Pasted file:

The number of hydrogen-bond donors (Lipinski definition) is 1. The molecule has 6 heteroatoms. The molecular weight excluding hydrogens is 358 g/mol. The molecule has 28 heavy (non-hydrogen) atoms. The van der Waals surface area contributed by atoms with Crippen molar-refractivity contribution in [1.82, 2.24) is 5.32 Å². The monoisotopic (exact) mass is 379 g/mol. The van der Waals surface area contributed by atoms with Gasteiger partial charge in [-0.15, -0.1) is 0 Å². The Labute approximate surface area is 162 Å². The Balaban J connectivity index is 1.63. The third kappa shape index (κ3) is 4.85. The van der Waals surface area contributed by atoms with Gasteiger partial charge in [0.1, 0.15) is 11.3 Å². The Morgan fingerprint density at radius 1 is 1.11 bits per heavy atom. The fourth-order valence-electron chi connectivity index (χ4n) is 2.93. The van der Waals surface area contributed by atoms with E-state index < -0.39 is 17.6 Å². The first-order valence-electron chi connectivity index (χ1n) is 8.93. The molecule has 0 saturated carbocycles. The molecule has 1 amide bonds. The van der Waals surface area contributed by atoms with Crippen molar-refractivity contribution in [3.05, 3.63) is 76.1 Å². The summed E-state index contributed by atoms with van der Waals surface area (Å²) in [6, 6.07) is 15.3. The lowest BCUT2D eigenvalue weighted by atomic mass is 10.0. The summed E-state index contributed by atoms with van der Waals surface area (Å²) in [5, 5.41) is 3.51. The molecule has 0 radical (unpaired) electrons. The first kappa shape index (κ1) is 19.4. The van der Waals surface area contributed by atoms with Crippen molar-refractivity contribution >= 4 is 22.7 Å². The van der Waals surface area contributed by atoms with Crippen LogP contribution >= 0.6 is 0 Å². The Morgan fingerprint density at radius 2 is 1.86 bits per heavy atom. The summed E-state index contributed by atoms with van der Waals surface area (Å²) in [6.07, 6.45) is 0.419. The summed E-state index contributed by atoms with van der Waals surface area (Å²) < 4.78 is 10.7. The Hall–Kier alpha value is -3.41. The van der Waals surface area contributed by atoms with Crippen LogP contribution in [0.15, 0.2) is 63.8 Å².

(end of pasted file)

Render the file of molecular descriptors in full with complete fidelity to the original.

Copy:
The number of hydrogen-bond donors (Lipinski definition) is 1. The molecule has 6 heteroatoms. The molecular weight excluding hydrogens is 358 g/mol. The molecule has 28 heavy (non-hydrogen) atoms. The van der Waals surface area contributed by atoms with Crippen molar-refractivity contribution in [1.82, 2.24) is 5.32 Å². The monoisotopic (exact) mass is 379 g/mol. The van der Waals surface area contributed by atoms with Gasteiger partial charge in [-0.15, -0.1) is 0 Å². The Labute approximate surface area is 162 Å². The Balaban J connectivity index is 1.63. The third kappa shape index (κ3) is 4.85. The van der Waals surface area contributed by atoms with Gasteiger partial charge in [0.1, 0.15) is 11.3 Å². The Morgan fingerprint density at radius 1 is 1.11 bits per heavy atom. The fourth-order valence-electron chi connectivity index (χ4n) is 2.93. The van der Waals surface area contributed by atoms with E-state index < -0.39 is 17.6 Å². The first-order valence-electron chi connectivity index (χ1n) is 8.93. The molecule has 0 saturated carbocycles. The molecule has 1 amide bonds. The van der Waals surface area contributed by atoms with Crippen molar-refractivity contribution in [3.05, 3.63) is 76.1 Å². The summed E-state index contributed by atoms with van der Waals surface area (Å²) in [6, 6.07) is 15.3. The lowest BCUT2D eigenvalue weighted by atomic mass is 10.0. The summed E-state index contributed by atoms with van der Waals surface area (Å²) in [5, 5.41) is 3.51. The molecule has 0 radical (unpaired) electrons. The first kappa shape index (κ1) is 19.4. The van der Waals surface area contributed by atoms with Crippen molar-refractivity contribution >= 4 is 22.7 Å². The van der Waals surface area contributed by atoms with Crippen LogP contribution >= 0.6 is 0 Å². The Morgan fingerprint density at radius 2 is 1.86 bits per heavy atom. The summed E-state index contributed by atoms with van der Waals surface area (Å²) in [6.07, 6.45) is 0.419. The summed E-state index contributed by atoms with van der Waals surface area (Å²) < 4.78 is 10.7. The Hall–Kier alpha value is -3.41. The van der Waals surface area contributed by atoms with Crippen LogP contribution in [0.15, 0.2) is 63.8 Å².